Revolutionary technology brings convenience to the Eastern Cape

Revolutionary technology brings convenience to the Eastern Cape

Two remote villages in the UR Tambo region of the Eastern Cape, Lufuku and Lugazo, and two primary schools, Makulu and Mtambalala in neighboring Kotuini, have benefited from a revolutionary new technology that literally turns air into water.

Between August and November 2022, each household in the two villages received two types of hydroponic water, capable of producing six to eight liters of potable water per day. Then early this year Maqulu Middle School received 150 boards, and Mtambalala 50.

Today an estimated 2,500 people benefit from access to a reliable stream of clean and safe drinking water.

When the panels began to be installed in 2022, they had to be transported by helicopter, as the villages and dwellings are remote and there are no roads leading to them. Since then, the villagers and children have been relieved of the daily burden of fetching water from the rivers. In an area of ​​extreme poverty, access to clean water has improved the quality of life of residents.

According to Rob Bartrop of Source Water, the US company that makes the panels, the technology has unique applicability to villages like this one. Since many homes have thatched roofs, JoJo tanks are not suitable for water harvesting; The use of pit latrines means contamination of the water table.

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When it comes to schools that need water for cooking as well as drinking, hydro panels save money that previously had to be used from National School Feeding Program grants to buy water – meaning more money can now be spent on food.

The novelty of the technology means that the Department of Operations, Energy and Environmental Technology (PEETS) at the University of Johannesburg has also been attracted as a partner, examining the impact of the project on school enrolment and gender-based violence (women and men). Girls at risk when walking for water), unplanned pregnancy and economic gain. PEETS’ goals are to “demonstrate technology, engage with local governments, publish research findings, and develop policy briefs.”

There are 150 species of aquatic plants at Maqulu SPS in Cutwini Village in Lusikisiki. (Photo: Hoseya Jubase)

Enter Dr. Patrick Soon-Shiong

Providing clean water to schools and villages is the brainchild of a billionaire philanthropist Dr. Patrick Soon Xiong. Everything from the helicopter to the panels themselves was funded by the Chan Soon Xiong Family Foundation.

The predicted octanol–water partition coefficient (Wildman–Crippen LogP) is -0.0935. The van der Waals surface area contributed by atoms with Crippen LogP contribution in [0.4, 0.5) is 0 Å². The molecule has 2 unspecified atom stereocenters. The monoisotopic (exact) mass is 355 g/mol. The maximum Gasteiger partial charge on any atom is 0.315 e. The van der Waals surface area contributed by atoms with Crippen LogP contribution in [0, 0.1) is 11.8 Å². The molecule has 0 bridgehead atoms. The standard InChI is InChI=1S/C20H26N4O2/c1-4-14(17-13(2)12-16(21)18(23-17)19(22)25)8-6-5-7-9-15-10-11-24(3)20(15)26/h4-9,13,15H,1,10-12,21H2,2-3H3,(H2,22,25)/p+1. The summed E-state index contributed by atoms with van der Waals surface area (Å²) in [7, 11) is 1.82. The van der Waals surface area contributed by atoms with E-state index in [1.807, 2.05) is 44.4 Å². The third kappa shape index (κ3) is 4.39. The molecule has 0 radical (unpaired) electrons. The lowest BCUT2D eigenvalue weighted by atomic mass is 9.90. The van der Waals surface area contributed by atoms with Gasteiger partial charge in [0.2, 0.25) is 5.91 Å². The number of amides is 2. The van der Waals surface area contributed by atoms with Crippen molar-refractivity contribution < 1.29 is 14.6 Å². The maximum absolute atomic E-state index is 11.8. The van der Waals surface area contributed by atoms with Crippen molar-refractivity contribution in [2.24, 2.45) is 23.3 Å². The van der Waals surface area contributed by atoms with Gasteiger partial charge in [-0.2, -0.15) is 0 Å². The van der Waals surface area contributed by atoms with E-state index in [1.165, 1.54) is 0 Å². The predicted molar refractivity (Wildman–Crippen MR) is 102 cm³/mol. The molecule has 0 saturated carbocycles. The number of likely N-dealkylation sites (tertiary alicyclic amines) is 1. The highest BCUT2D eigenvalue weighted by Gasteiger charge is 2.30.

Soon Xiong Ho is a leading medical scientist, entrepreneur and philanthropist. He was brought up in Gqeberha, studied medicine at Wits, and says he was “the first South African Chinese to work as an apprentice in a white hospital”, the old Joburg (now Charlotte Mackesi) general. He left South Africa in 1977 and had a very successful career in medicine in the United States, including the invention and development of the successful cancer drug Abraxane.

There is an abundant reservoir of water in the air that is constantly replenished by evaporation of sea water.

In an interview with Daily MaverickSoon-Shiong said he views access to clean water as a vital aspect to South Africa’s ability to succeed as a country, but also as a “hanging fruit”. He says the partnership with Source is a start toward building affordable and accessible clean water infrastructure. Waterboards are a short term solution [for communities without water infrastructure] But to create scalable water, we need massive desalination projects,” he says.

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Soon Xiong says he was an early investor in Sourcewater. After using it successfully to supply water to the Apache and Navajo nations of the United States, he says he saw its potential value in South Africa. As a result, it became an initiative of his family’s foundation, which he describes as “a business enterprise, not a think tank. It’s a very quiet foundation that literally does things quietly,” he says.

Shiong was soon coy about the cost of financing the hydro reactors, estimated at a few million dollars, saying he was “not looking at it in terms of the financial cost, but rather its impact”.